Breathing, Billy squinted, trying to clear his vision as they made their way along the bottom of the incline. It felt like they had been moving for hours, in a state of endless drudgery. Billy was sweating profusely, his stomach still threatening to rebel.
He swallowed. "And how did it turn out?"
Michael hesitated. "Honestly? Not the best," he said. "My team leader told me it was something of a learning experience."
Billy snorted. "Somehow, that's not very encouraging," he said, chest heaving.
"I'm still alive, aren't I?" Michael mused. "That counts for something."
"It depends what you learned, though," Billy said, sucking in harshly as his leg clipped the ground. "I mean, was that the first mission that taught you how to be a paranoid, sadistic bastard?"
"Oh, sadistic," Michael said. "That's a new one. I admit, I get paranoid a lot. And bastard more than I should. But just don't throw the sadistic one to my wife. She'd love to use that one against me."
"You sound like you're enjoying this," Billy said, breathing heavily as he labored across the ground.
"Hey, I've been on worse missions," Michael told him, shrugging.
"Well that's easy for you to say, mate," Billy snapped. "You're not the one with the bloody broken leg walking through the jungle with no painkillers."
"No," Michael said. "But I'm the hauling your ass and leaving myself totally exposed to angry drug dealers. So I'm not so sure it's easy at all."
Billy frowned, but didn't reply, because Michael had a point. This was Billy's fault; Billy needed Michael and Michael had no reason to stay…
"Why are you doing this anyway?" Billy asked. "If you're so keen on leaving me behind, then why don't you just stop postponing the inevitable?"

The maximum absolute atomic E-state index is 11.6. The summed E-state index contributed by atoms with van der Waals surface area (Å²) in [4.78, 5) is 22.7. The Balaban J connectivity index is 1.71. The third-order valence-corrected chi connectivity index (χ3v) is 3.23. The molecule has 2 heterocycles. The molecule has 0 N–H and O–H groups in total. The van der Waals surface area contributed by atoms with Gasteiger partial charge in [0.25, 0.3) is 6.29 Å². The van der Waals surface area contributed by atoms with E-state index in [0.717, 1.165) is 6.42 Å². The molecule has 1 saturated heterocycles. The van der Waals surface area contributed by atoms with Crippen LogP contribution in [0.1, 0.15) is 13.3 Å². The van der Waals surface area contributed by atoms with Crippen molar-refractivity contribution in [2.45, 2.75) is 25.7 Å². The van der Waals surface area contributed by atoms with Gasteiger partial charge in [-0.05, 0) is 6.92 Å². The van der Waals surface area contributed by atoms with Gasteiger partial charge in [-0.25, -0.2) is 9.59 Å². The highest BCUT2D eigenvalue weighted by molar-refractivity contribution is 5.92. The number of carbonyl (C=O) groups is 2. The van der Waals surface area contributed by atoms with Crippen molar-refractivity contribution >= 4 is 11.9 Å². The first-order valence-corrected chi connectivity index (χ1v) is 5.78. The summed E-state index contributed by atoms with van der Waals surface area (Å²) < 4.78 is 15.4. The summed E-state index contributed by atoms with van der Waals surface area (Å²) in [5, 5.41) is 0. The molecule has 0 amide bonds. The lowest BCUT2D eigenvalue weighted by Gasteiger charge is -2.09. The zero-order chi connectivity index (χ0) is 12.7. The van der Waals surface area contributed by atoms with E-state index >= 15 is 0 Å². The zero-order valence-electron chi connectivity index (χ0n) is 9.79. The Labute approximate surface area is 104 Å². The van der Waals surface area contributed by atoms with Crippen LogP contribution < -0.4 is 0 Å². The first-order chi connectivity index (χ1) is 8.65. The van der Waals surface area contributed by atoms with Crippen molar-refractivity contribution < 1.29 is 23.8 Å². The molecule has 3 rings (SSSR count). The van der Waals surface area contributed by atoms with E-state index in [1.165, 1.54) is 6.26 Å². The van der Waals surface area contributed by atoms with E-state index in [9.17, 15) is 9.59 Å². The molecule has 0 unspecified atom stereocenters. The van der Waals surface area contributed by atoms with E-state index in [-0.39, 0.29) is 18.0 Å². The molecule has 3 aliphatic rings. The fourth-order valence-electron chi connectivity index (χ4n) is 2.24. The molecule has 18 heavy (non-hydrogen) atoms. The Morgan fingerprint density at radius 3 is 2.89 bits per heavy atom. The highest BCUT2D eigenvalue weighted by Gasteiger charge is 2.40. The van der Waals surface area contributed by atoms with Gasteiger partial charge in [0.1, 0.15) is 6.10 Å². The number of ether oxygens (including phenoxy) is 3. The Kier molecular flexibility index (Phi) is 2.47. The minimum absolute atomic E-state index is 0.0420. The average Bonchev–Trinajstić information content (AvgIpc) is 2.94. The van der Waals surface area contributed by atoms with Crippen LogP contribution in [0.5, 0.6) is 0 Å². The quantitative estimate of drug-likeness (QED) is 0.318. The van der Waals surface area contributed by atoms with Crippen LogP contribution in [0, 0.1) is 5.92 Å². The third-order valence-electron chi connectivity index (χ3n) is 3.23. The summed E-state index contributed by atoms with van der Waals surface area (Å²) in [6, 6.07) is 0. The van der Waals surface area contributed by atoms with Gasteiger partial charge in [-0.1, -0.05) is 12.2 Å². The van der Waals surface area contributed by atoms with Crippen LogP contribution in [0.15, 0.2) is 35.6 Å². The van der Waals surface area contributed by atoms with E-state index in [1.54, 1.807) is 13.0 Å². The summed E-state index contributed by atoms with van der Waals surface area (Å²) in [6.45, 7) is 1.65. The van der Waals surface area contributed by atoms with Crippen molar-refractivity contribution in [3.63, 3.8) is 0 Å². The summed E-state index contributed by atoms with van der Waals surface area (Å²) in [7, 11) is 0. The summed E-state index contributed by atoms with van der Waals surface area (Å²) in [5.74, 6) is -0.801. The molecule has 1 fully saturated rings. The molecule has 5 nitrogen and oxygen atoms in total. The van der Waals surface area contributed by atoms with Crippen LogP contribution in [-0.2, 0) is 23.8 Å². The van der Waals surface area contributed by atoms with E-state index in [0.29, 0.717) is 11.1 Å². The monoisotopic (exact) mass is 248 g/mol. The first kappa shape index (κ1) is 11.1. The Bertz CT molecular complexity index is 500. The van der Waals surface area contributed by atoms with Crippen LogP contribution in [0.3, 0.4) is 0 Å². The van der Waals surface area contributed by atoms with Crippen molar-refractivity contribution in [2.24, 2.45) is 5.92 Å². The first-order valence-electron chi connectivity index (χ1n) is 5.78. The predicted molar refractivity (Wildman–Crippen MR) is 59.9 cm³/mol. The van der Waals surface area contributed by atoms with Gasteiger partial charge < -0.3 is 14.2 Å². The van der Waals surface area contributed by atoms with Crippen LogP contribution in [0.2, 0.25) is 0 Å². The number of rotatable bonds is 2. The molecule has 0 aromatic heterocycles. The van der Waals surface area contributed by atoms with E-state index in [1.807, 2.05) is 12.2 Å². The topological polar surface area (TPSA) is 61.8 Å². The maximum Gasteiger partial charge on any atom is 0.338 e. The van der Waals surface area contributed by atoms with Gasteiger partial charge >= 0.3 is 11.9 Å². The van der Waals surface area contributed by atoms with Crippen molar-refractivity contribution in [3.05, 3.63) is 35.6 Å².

"Because I've already had one learning experience in Venezuela," Michael grunted. "I don't need another."
Billy's frown deepened. He was about to ask what lesson he might learn – perhaps the best way to create dependency in new operatives or the most innovative techniques for stripping other people of their sense of worth – but he never got the chance.
Because his foot slipped, giving out. Michael tried to catch him, but Billy's bad leg hit the ground hard. The sharp, driving pain doubled him over and he went down – the impact enough to blind him. Everything went dark, pain eclipsing his consciousness, the fire spread and burning—
His stomach couldn't take it anymore. It rebelled, violently turning, twisting inside out until he was heaving, pulling up the contents of his stomach in hot, acrid bile—
Someone caught him, a hand on his shoulder an arm across his chest, but Billy was almost senseless to it as his stomach churned again, bringing up more acid. It burned his lips and he spit, retching again until he was reduced to dry heaves.
When it was over, Billy's body ached and he fell back unresistingly into the arms around him. His eyes were open, but he couldn't see. The lights and colors didn't make sense. His ears were ringing and his senses were delayed; Michael's voice was slow and distorted, words incomprehensible even as Billy recognized the cadence by his head.
He wanted to answer; he wanted to stay awake; he wanted to keep his control. If he gave up, he didn't know what would happen. If he surrendered, then he had no guarantees.
He didn't know.
And he couldn't hold on.
The grip around him tightened and Billy slipped into darkness.
This time, Billy knew time had passed. His senses were muted, dulled by the cloying grip of unconsciousness. The pain was still there, ever-present and persistent, but the sharpness had effused into a general misery that permeated his entire being.